Maria Mutola stumbles in her heat of the women's 800m (Getty Images) © Copyright
General News 26 August 2003 – Paris, France

Day Four - What to expect in the Stade

Paris, FranceWell, the two shortest disciplines in the programme are now concluded with White and Collins having been crowned as champions but we welcome the toughest of all events. The men facing the longest ordeal of the 9th IAAF World Championships in Athletics, Paris 2003 Saint-Denis, take to their blocks for their own 100m races, the starting point of the Decathlon competition.

One man shines bright in the world of Combined Events, Roman Sebrle of the Czech Republic and we can be reasonably sure that the world record holder, despite rumours of a recent injury scare will be to the fore of the event.

Chasing all the way will be America’s World Indoor Heptathlon champion Tom Pappas, who beat the Czech to that title in Birmingham but who has since been soundly defeated by Sebrle in Goetzis (8585 to 8807pts). The two men head the world season standings.

Men’s 3000m Steeplechase and 400 metres

Five gold medals will be decided today, and two of the bids for World titles have already been well documented on the IAAF internet and so I shall say no more than that Qatar stands on the brink of it’s first ever World championships title - click here for link to story - and the hosts France will do battle with the USA for dominance of the longest sprint, the men’s 400 metres – click here for link to story one and click here for story two.

There will be two field event finals contested, the women’s Triple Jump and the men’s Discus Throw.

It’s Lebedeva's and Mbango's for the taking 

Unlike the men's event yesterday, the women’s Triple Jump has no outstanding favourite. In a summer of entertaining battles in this event, three women have been over 15 metres. Of these, two are competing – Tatyana Lebedeva and Francoise Etone Mbango - and the third, Cuban Yamile Aldama is in the midst of a change of nationality and was not entered for Paris.

Lebedeva, Russia’s reigning World champion who supported a dramatic coloured hairdo (which had been prepared in her national colours) when winning the title in Edmonton, is the second furthest jumper of the year with 15.12m. That performance came on one of the two occasions that the Russian defeated Aldama this summer.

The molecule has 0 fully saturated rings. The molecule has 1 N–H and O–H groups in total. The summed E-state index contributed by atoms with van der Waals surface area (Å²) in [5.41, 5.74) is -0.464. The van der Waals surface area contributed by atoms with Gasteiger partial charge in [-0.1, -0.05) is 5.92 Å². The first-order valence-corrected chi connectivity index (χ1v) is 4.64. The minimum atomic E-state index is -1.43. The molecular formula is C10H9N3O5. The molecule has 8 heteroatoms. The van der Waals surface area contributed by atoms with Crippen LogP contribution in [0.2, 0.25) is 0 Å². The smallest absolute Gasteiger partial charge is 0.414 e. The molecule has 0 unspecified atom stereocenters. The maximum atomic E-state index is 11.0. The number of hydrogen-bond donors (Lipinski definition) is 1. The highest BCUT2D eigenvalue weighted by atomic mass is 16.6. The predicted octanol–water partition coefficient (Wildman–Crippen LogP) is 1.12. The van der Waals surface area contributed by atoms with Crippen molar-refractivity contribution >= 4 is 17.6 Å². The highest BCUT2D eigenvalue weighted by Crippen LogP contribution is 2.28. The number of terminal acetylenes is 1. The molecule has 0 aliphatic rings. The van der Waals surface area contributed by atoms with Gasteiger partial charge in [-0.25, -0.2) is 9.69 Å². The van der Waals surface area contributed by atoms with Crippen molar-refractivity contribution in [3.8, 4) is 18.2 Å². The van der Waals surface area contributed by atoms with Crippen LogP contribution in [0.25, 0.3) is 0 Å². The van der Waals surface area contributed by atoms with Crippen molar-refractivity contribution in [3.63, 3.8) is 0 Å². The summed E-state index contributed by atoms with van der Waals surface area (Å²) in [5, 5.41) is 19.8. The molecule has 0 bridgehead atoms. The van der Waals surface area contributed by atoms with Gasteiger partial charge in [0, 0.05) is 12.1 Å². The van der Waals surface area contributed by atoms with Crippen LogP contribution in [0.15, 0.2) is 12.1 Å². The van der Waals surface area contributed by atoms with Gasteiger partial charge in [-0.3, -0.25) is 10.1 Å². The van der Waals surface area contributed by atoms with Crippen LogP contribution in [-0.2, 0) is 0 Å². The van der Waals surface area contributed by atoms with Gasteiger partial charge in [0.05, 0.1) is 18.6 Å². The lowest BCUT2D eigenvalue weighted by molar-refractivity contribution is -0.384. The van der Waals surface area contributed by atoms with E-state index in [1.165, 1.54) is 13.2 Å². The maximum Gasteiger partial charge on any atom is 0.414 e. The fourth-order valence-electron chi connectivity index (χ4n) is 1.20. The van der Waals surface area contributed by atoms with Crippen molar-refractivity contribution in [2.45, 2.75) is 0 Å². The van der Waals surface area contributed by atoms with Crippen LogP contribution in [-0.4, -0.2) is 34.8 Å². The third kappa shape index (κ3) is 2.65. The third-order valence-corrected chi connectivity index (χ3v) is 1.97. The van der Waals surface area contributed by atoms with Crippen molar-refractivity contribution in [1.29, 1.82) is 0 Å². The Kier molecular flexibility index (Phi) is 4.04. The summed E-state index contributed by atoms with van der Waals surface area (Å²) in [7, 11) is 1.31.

Mbango of the Cameroon has set an African Area record this season (15.03) and like Lebedeva has taken Aldama’s scalp too – Zurich 14.97 to 14.66 – and is in the fight for gold, with perhaps Senegal’s surprise World Indoor bronze medallist Ndoye Kéné in with a shout too.

Riedel bids for number six

It is of course more than appropriate that on the afternoon that five gold medals are at stake that five times World Discus champion Lars Riedel, Germany’s ‘Mr. Discus’ should be bidding for a sixth title, a feat which if achieved would equal Sergey Bubka’s record of six World crowns in one individual event.

Confidently looking to deny the German is European champion Robert Fazekas of Hungary, who this season is the only man to have broken the 70m barrier. Also in podium mood could be Olympic champion Virgilijus Alekna of Lithuania.

It’s Maria all the way

That ‘just’ leaves us with Mozambique’s Maria Mutola, oops sorry, the women’s 800 metres Final. No, I was right first time, as it would be the greatest shock of Paris 2003 Saint-Denis if the World and Olympic champion from Mozambique was defeated today.

Mutola has been challenged by ever possible tactic this year, over the fastest of races as in Madrid (1:55.55) or the relatively slow contest that were Berlin (1:50.01) or Zurich (1:50.93). Add to this sum the fact that her nearest challenger Jolanda Ceplak of Slovenia had to withdraw before the heats injured and you have one outcome – a third World outdoor title for Mutola.

IAAF